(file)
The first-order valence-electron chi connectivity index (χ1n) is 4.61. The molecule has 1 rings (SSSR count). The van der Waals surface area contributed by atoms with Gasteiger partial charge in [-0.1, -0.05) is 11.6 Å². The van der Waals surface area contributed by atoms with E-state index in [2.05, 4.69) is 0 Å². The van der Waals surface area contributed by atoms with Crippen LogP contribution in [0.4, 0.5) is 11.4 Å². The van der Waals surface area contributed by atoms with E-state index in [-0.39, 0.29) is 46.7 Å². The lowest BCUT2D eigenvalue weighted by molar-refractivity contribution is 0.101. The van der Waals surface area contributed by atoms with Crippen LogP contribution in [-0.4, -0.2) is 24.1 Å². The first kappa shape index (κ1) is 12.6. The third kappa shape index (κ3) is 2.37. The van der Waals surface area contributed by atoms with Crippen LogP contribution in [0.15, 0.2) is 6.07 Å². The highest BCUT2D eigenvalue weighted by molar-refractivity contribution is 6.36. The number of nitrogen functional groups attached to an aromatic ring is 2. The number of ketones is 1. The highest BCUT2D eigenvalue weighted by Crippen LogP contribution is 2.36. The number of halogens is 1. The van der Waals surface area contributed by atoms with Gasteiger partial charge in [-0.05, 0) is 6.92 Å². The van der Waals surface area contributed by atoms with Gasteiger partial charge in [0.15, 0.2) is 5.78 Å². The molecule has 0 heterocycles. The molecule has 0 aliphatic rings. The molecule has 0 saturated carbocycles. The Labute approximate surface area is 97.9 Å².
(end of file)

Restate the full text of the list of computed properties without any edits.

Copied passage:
The first-order valence-electron chi connectivity index (χ1n) is 4.61. The molecule has 1 rings (SSSR count). The van der Waals surface area contributed by atoms with Gasteiger partial charge in [-0.1, -0.05) is 11.6 Å². The van der Waals surface area contributed by atoms with E-state index in [2.05, 4.69) is 0 Å². The van der Waals surface area contributed by atoms with Crippen LogP contribution in [0.4, 0.5) is 11.4 Å². The van der Waals surface area contributed by atoms with E-state index in [-0.39, 0.29) is 46.7 Å². The lowest BCUT2D eigenvalue weighted by molar-refractivity contribution is 0.101. The van der Waals surface area contributed by atoms with Crippen LogP contribution in [-0.4, -0.2) is 24.1 Å². The first kappa shape index (κ1) is 12.6. The third kappa shape index (κ3) is 2.37. The van der Waals surface area contributed by atoms with Crippen LogP contribution in [0.15, 0.2) is 6.07 Å². The highest BCUT2D eigenvalue weighted by molar-refractivity contribution is 6.36. The number of nitrogen functional groups attached to an aromatic ring is 2. The number of ketones is 1. The highest BCUT2D eigenvalue weighted by Crippen LogP contribution is 2.36. The number of halogens is 1. The van der Waals surface area contributed by atoms with Gasteiger partial charge in [-0.05, 0) is 6.92 Å². The van der Waals surface area contributed by atoms with Gasteiger partial charge in [0.15, 0.2) is 5.78 Å². The molecule has 0 heterocycles. The molecule has 0 aliphatic rings. The molecule has 0 saturated carbocycles. The Labute approximate surface area is 97.9 Å².